Major changes coming for non-doms

Domicile status is a difficult legal issue that is very important for tax. Very broadly, it is one’s country of natural or permanent home, which of course may be different to where someone is resident at any given time. To establish domicile status, the courts will look at where a taxpayer’s parents (and sometimes grandparents) were domiciled, as well as the taxpayer’s future intentions. Currently, if someone is UK-resident but domiciled outside the UK, they can claim ‘remittance basis’ on their tax return. This means that their foreign income and capital gains will not be taxable in the UK unless brought here. Once someone has been resident here for 7 of the previous 9 years, they have to pay an annual fee of £30,000 to use remittance basis. This increases to £60,000 when someone has been here for 12 of the previous 14 years. However, once someone has been resident for 15 of the last 20 years, they become deemed domiciled in the UK. At which point remittance basis is no longer available. This means that their worldwide income and gains are taxable in the UK, even if the funds are left overseas. The other advantage of non-dom status is that, for Inheritance Tax (IHT). Only UK assets come within the net of the tax. In contrast, those who are UK-domiciled are subject to IHT on their worldwide assets. For example, if a non-dom dies owning shares in an Indian company and a holiday home in France, neither asset will be subject to UK IHT. If they are owned by a UK-domiciled taxpayer, they will be subject to UK IHT.
It seems that all of this is going to change from 6 April next year. Irrespective of the result of the General Election. Labour has a long-stated intention to abolish remittance basis and this idea has now been taken up by the Conservatives too. The key points of the changes that the latter have proposed are as follows:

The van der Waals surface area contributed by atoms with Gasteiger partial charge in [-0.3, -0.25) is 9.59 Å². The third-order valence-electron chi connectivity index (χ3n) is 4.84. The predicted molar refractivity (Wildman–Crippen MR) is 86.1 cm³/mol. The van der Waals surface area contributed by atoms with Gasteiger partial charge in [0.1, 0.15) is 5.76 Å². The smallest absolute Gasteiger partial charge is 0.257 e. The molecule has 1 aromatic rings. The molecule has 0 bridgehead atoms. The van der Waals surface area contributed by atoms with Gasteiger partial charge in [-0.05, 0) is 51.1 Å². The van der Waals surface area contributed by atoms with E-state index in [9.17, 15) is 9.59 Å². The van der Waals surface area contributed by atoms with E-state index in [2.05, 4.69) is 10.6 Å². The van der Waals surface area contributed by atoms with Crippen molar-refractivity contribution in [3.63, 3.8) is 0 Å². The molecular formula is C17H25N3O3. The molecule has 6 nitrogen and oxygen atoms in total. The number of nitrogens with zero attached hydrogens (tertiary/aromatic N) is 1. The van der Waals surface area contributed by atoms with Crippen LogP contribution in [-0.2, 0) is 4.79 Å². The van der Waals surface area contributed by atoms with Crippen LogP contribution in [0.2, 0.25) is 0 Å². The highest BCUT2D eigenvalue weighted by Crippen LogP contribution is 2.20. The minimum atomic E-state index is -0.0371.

1. From 6 April 2025, the current remittance basis of taxation will be abolished for UK resident non-doms. This will be replaced with a new 4-year foreign income and gains (FIG) regime, for individuals who become UK tax resident after a period of 10 tax years of non-UK residence.
2. Qualifying individuals:
• will not pay tax on FIG arising in the first 4 tax years after becoming UK tax resident; and
• will be able to bring these funds to the UK free from any additional charges. They will pay tax on UK income and gains, as is the case for non-domiciled individuals now.
3. Individuals who, on 6 April 2025, have been tax resident in the UK for less than 4 years (following 10 years of non-UK tax residence) will be able
to use this new regime for any tax year of UK residence in the remainder of those 4 years.
4. Individuals who move from the remittance basis to the arising basis on 6 April 2025 and are not eligible for the new 4-year FIG regime (i.e. have been here for more than four years) will, for 2025/26 only, pay tax on 50% of their foreign income. This reduction applies to foreign income only, not to foreign chargeable gains. For 2026/27 onwards, tax will be due on all worldwide income as it arises.
5. From 6 April 2025, an individual who is not, or who later ceases to be, eligible for the new 4-year FIG regime will be taxed on foreign gains fully, irrespective of whether the funds are brought to the UK.
6. From 6 April 2025, individuals who have been taxed on the remittance basis will be able to elect to pay tax at a reduced rate of 12% on remittances of pre-6 April 2025 FIG under a new Temporary Repatriation Facility (TRF), which will be available for tax years 2025/26 and 2026/27 only.
7. The government intends to move IHT to a residence-based system. It is envisaged that the new rules will involve charging IHT on worldwide assets:
• when a person has been resident in the UK for 10 years (the “residence criterion”); and

• for 10 years after leaving the UK(the “tail” provision).

8. The design of the system will be subject to consultation, but UK assets will remain in charge on the same basis as at present, regardless of residence.
It is likely that, should they form the next government, Labour will introduce similar rules, but probably with less generous transitional provisions (e.g. the 12% TRF). This fundamental reform will have a big impact on anyone from overseas or UK residents who are thinking of emigrating. Although the final details are still to be decided. All such people should consider how these changes will affect their tax liability in the UK.

Please contact us if you have any concerns in this area.